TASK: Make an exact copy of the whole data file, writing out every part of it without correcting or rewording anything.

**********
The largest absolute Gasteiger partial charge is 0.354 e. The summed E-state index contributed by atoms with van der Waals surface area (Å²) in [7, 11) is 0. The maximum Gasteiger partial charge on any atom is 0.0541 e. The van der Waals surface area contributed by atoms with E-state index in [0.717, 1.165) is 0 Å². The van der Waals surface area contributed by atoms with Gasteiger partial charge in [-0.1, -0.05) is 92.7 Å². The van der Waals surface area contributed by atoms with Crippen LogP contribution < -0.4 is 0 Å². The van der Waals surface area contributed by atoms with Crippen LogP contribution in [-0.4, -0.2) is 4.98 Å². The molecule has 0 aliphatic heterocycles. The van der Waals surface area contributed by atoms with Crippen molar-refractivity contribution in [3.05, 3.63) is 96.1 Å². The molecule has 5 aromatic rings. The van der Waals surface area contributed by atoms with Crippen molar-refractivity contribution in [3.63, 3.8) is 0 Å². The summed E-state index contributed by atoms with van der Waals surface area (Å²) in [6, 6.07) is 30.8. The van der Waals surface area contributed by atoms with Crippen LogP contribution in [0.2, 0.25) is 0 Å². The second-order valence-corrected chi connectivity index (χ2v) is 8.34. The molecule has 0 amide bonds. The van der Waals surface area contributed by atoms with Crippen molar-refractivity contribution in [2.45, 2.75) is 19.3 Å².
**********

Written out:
The largest absolute Gasteiger partial charge is 0.354 e. The summed E-state index contributed by atoms with van der Waals surface area (Å²) in [7, 11) is 0. The maximum Gasteiger partial charge on any atom is 0.0541 e. The van der Waals surface area contributed by atoms with E-state index in [0.717, 1.165) is 0 Å². The van der Waals surface area contributed by atoms with Gasteiger partial charge in [-0.1, -0.05) is 92.7 Å². The van der Waals surface area contributed by atoms with Crippen LogP contribution < -0.4 is 0 Å². The van der Waals surface area contributed by atoms with Crippen LogP contribution in [-0.4, -0.2) is 4.98 Å². The molecule has 0 aliphatic heterocycles. The van der Waals surface area contributed by atoms with Crippen molar-refractivity contribution in [3.05, 3.63) is 96.1 Å². The molecule has 5 aromatic rings. The van der Waals surface area contributed by atoms with Crippen molar-refractivity contribution in [3.63, 3.8) is 0 Å². The summed E-state index contributed by atoms with van der Waals surface area (Å²) in [6, 6.07) is 30.8. The van der Waals surface area contributed by atoms with Crippen LogP contribution in [0.2, 0.25) is 0 Å². The second-order valence-corrected chi connectivity index (χ2v) is 8.34. The molecule has 0 amide bonds. The van der Waals surface area contributed by atoms with Crippen molar-refractivity contribution in [2.45, 2.75) is 19.3 Å².